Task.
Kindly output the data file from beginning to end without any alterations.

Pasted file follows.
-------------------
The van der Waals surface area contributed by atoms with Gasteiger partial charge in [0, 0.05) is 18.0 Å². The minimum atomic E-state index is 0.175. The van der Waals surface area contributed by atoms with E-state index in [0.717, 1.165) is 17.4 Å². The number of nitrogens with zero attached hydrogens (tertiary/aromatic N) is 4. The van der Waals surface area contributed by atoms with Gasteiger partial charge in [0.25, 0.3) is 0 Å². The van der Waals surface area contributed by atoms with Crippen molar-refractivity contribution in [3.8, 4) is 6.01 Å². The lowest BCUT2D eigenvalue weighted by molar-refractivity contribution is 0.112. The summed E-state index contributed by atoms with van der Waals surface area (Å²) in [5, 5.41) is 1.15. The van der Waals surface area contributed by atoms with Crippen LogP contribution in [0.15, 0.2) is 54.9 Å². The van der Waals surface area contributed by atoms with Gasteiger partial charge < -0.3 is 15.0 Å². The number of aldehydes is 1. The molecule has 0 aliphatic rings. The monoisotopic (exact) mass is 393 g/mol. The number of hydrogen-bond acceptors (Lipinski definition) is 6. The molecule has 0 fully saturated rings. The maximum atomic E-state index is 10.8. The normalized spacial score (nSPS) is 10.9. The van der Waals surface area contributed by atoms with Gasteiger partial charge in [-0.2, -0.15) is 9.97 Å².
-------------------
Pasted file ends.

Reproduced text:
The van der Waals surface area contributed by atoms with Gasteiger partial charge in [0, 0.05) is 18.0 Å². The minimum atomic E-state index is 0.175. The van der Waals surface area contributed by atoms with E-state index in [0.717, 1.165) is 17.4 Å². The number of nitrogens with zero attached hydrogens (tertiary/aromatic N) is 4. The van der Waals surface area contributed by atoms with Gasteiger partial charge in [0.25, 0.3) is 0 Å². The van der Waals surface area contributed by atoms with Crippen molar-refractivity contribution in [3.8, 4) is 6.01 Å². The lowest BCUT2D eigenvalue weighted by molar-refractivity contribution is 0.112. The summed E-state index contributed by atoms with van der Waals surface area (Å²) in [5, 5.41) is 1.15. The van der Waals surface area contributed by atoms with Crippen LogP contribution in [0.15, 0.2) is 54.9 Å². The van der Waals surface area contributed by atoms with Gasteiger partial charge < -0.3 is 15.0 Å². The number of aldehydes is 1. The molecule has 0 aliphatic rings. The monoisotopic (exact) mass is 393 g/mol. The number of hydrogen-bond acceptors (Lipinski definition) is 6. The molecule has 0 fully saturated rings. The maximum atomic E-state index is 10.8. The normalized spacial score (nSPS) is 10.9. The van der Waals surface area contributed by atoms with Gasteiger partial charge in [-0.2, -0.15) is 9.97 Å².